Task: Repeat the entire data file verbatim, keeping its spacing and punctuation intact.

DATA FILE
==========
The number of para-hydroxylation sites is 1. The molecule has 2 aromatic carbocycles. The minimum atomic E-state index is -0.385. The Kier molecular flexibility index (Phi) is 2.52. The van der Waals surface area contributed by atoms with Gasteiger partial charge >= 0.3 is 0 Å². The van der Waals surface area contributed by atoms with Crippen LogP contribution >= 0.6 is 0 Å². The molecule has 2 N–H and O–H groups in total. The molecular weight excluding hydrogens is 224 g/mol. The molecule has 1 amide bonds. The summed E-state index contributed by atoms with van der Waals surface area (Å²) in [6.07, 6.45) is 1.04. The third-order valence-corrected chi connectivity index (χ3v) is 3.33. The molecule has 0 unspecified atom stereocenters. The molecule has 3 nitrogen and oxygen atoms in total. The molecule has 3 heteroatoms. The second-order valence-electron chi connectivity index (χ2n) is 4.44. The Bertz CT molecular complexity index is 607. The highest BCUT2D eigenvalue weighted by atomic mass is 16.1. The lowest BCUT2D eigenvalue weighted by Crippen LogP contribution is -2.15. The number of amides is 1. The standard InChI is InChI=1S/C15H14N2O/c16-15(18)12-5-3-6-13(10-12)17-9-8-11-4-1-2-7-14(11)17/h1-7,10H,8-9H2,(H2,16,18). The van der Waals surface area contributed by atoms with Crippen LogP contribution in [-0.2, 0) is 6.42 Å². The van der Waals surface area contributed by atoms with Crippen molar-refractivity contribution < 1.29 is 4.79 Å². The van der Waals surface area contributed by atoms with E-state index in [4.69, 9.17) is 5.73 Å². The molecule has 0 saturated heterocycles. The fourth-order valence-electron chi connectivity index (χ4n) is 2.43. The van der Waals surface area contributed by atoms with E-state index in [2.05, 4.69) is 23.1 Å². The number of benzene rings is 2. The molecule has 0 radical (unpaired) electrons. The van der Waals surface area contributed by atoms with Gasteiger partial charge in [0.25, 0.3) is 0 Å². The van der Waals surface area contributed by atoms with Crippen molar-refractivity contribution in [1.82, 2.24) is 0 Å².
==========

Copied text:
The number of para-hydroxylation sites is 1. The molecule has 2 aromatic carbocycles. The minimum atomic E-state index is -0.385. The Kier molecular flexibility index (Phi) is 2.52. The van der Waals surface area contributed by atoms with Gasteiger partial charge >= 0.3 is 0 Å². The van der Waals surface area contributed by atoms with Crippen LogP contribution >= 0.6 is 0 Å². The molecule has 2 N–H and O–H groups in total. The molecular weight excluding hydrogens is 224 g/mol. The molecule has 1 amide bonds. The summed E-state index contributed by atoms with van der Waals surface area (Å²) in [6.07, 6.45) is 1.04. The third-order valence-corrected chi connectivity index (χ3v) is 3.33. The molecule has 0 unspecified atom stereocenters. The molecule has 3 nitrogen and oxygen atoms in total. The molecule has 3 heteroatoms. The second-order valence-electron chi connectivity index (χ2n) is 4.44. The Bertz CT molecular complexity index is 607. The highest BCUT2D eigenvalue weighted by atomic mass is 16.1. The lowest BCUT2D eigenvalue weighted by Crippen LogP contribution is -2.15. The number of amides is 1. The standard InChI is InChI=1S/C15H14N2O/c16-15(18)12-5-3-6-13(10-12)17-9-8-11-4-1-2-7-14(11)17/h1-7,10H,8-9H2,(H2,16,18). The van der Waals surface area contributed by atoms with Crippen LogP contribution in [-0.2, 0) is 6.42 Å². The van der Waals surface area contributed by atoms with Crippen molar-refractivity contribution < 1.29 is 4.79 Å². The van der Waals surface area contributed by atoms with E-state index in [4.69, 9.17) is 5.73 Å². The molecule has 0 saturated heterocycles. The fourth-order valence-electron chi connectivity index (χ4n) is 2.43. The van der Waals surface area contributed by atoms with E-state index in [2.05, 4.69) is 23.1 Å². The number of benzene rings is 2. The molecule has 0 radical (unpaired) electrons. The van der Waals surface area contributed by atoms with Gasteiger partial charge in [0.25, 0.3) is 0 Å². The van der Waals surface area contributed by atoms with Crippen molar-refractivity contribution in [1.82, 2.24) is 0 Å².